Sun, 20 June 2021
The gang discusses two examples where extinction may have been very important in directing the evolution of mammals through time. The first paper looks at the impact of other mammals groups on the morphology of earlier therians, and the second paper looks at how extinction could explain some of the patterns observed in the Great American Interchange. Meanwhile, James learns some things, Curt steps out, Amanda imagines the end.
Up-Goer Five (Amanda Edition):
Today our friends talk about animals with hair. The first paper talks about animals with hair, and that ideas were had a while ago about how old kinds of animals with hair just weren't as good as new kinds of animals with hair, and that the very big angry animals with lots of teeth and no hair made the animals with hair from the same time stay small and not good. But it turns out that even after the very big angry animals with lots of teeth and no hair went away the animals with hair were still all very much the same and didn't do anything fun until much longer after the very big angry animals with lots of teeth and no hair were gone. That means that the very big angry animals with lots of teeth and no hair didn't really keep the animals with hair from being any good. The other paper talks about animals with hair from the upper part of the colder area of land in the "new" half of the world (which is not new but that's the only word we can use in this stupid word thing) moved into the usually warmer lower area of land in the "new" half of the world. It talks about how upper animals with hair moved into lower areas of land, and how lower animals with hair moved into upper areas of land. However, more upper animals moved into lower areas of land. And they wanted to know why. It turns out that more animals with hair that lived in the lower part of the "new" half of the world were dying as the places changed and got colder. We used to think just that it was upper animals with hair were better at living than lower ones, but that isn't true. It's just that there was space for upper animals to move in, and they could use the area better than lower animals with hair that moved to the upper part of the "new" half of the world.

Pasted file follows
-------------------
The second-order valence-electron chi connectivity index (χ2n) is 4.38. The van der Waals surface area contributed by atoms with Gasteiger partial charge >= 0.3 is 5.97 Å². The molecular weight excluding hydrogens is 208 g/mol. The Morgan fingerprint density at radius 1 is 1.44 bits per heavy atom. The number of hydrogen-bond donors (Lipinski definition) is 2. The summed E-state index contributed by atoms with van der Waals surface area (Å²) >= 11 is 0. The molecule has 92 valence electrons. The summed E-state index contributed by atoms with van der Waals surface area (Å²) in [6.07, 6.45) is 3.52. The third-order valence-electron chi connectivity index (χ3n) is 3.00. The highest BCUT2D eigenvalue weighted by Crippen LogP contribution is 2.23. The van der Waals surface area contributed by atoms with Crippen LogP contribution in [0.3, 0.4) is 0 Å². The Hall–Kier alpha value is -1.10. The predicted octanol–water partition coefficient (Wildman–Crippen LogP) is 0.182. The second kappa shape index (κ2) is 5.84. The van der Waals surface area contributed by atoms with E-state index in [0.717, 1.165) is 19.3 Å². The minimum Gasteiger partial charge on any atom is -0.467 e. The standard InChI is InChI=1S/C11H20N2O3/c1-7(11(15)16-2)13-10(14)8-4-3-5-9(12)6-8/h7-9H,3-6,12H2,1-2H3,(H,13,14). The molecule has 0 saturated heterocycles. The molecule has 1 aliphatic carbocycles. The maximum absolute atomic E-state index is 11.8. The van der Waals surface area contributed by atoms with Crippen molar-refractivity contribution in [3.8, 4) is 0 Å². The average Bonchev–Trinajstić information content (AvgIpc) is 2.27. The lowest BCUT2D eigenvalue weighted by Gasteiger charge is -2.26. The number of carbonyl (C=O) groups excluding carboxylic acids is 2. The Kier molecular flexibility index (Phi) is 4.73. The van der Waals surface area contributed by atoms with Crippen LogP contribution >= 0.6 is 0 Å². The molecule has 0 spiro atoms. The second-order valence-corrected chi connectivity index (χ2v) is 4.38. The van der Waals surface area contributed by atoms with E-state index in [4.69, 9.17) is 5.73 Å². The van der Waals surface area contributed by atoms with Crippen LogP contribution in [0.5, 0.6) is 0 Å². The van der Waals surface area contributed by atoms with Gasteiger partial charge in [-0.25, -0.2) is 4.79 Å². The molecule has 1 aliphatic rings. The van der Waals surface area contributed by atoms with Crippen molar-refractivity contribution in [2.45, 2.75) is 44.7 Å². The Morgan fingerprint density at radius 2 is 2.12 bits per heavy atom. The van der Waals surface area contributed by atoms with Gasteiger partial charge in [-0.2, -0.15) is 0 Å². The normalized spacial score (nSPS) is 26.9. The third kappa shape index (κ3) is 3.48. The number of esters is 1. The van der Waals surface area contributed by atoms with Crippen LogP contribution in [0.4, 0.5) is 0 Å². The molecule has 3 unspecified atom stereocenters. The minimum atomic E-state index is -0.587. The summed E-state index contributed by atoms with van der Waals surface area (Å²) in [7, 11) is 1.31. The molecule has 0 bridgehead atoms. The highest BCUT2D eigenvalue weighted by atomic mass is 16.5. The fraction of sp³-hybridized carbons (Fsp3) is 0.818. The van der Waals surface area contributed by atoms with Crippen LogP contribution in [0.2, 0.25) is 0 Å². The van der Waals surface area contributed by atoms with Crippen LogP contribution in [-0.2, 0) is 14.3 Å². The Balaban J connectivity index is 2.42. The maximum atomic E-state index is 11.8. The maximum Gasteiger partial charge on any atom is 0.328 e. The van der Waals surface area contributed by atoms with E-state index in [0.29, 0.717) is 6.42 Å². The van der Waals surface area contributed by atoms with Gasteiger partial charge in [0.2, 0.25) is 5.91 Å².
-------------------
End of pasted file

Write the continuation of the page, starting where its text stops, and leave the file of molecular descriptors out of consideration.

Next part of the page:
Carrillo, Juan D., et al. "Disproportionate extinction of South American mammals drove the asymmetry of the Great American Biotic Interchange." Proceedings of the National Academy of Sciences 117.42 (2020): 26281-26287.
Brocklehurst, Neil, et al. "Mammaliaform extinctions as a driver of the morphological radiation of Cenozoic mammals." Current Biology (2021).